VA reform bill headed to Senate floor

Senate Majority Leader Harry ReidHarry ReidVirginia was a wave election, but without real change, the tide will turn again Top Lobbyists 2017: Grass roots Boehner confronted Reid after criticism from Senate floor MORE (D-Nev.) on Tuesday said a bipartisan deal to overhaul the Veterans Affairs Department will soon hit the Senate floor.

Reid said he’ll bring the legislation up “in the next 24 hours, 48 hours at most” and said it’s “urgent” that Congress take action to fix the long wait times in the VA’s healthcare system.

Sen. John McCainJohn Sidney McCainTrump's dangerous Guantánamo fixation will fuel fire for terrorists Tech beefs up lobbying amid Russia scrutiny Ad encourages GOP senator to vote 'no' on tax bill MORE (R-Ariz.), who crafted the compromise bill with Sen. Bernie SandersBernard (Bernie) SandersDe Blasio headed to Iowa to speak at political fundraiser Yes, spills happen — but pipelines are still the safest way to move oil Why sexual harassment discussions include lawmakers talking about Bill Clinton’s past MORE (I-Vt.), predicted the legislation will hit the Senate floor on Wednesday.

"We're going to take it up tomorrow," McCain told reporters. He did not say when there would be a final vote on the measure, noting "there will be amendments from both parties."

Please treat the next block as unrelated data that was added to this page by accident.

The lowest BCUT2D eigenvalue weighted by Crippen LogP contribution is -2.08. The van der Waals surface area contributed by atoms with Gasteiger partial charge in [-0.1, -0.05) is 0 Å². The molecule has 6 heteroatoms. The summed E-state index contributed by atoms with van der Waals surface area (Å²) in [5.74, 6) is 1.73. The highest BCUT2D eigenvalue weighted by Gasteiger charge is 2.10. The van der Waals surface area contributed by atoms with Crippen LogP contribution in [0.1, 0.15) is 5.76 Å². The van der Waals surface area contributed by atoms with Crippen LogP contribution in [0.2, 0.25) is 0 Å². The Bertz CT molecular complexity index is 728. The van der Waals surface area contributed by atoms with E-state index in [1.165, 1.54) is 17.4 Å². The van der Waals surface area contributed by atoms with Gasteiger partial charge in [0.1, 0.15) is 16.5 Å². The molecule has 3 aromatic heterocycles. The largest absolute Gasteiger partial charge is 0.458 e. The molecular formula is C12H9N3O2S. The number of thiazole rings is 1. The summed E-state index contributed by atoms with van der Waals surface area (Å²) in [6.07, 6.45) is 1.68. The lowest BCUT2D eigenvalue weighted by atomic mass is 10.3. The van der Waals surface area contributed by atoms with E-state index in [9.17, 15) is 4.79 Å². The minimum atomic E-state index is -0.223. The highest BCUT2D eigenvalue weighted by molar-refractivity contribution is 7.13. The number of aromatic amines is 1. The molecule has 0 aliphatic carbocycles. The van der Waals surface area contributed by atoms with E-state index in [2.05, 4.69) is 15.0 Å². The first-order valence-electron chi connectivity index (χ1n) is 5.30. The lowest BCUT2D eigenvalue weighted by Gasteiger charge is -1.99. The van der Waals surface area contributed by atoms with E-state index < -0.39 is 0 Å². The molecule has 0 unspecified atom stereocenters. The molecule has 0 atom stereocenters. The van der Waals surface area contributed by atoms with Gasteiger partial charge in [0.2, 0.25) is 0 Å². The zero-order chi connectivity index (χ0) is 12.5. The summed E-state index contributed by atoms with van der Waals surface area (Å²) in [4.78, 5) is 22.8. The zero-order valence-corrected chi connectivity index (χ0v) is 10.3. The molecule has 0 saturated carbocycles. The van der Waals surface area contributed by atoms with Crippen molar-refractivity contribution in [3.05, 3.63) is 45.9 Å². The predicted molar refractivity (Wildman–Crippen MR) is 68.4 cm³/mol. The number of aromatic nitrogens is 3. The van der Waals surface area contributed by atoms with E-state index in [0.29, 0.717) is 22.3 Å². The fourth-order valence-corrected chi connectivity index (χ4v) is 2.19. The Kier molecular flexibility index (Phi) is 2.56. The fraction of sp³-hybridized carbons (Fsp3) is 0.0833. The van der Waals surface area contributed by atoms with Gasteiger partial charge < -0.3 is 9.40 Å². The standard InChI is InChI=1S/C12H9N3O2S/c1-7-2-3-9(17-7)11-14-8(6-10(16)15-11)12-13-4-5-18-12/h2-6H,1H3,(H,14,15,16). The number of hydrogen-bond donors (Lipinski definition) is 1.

The bill would give the VA secretary more latitude to dismiss senior executives, provides $500 million to hire more doctors and nurses and establish a two-year pilot program that would allow veterans living more than 40 miles from a VA hospital to see the doctor of their choice.

Senate Minority Leader Mitch McConnellAddison (Mitch) Mitchell McConnellAlabama election has GOP racing against the clock McConnell PAC demands Moore return its money Klobuchar taking over Franken's sexual assault bill MORE (R-Ky.) said the chamber might be able to finish the bill this week.

The House on Tuesday approved its own VA reform bill. Passed 421-0, the bill would require the VA to pay for enrolled veterans' medical care from private doctors if they cannot get appointments within the department's wait time goals.

— Cristina Marcos contributed.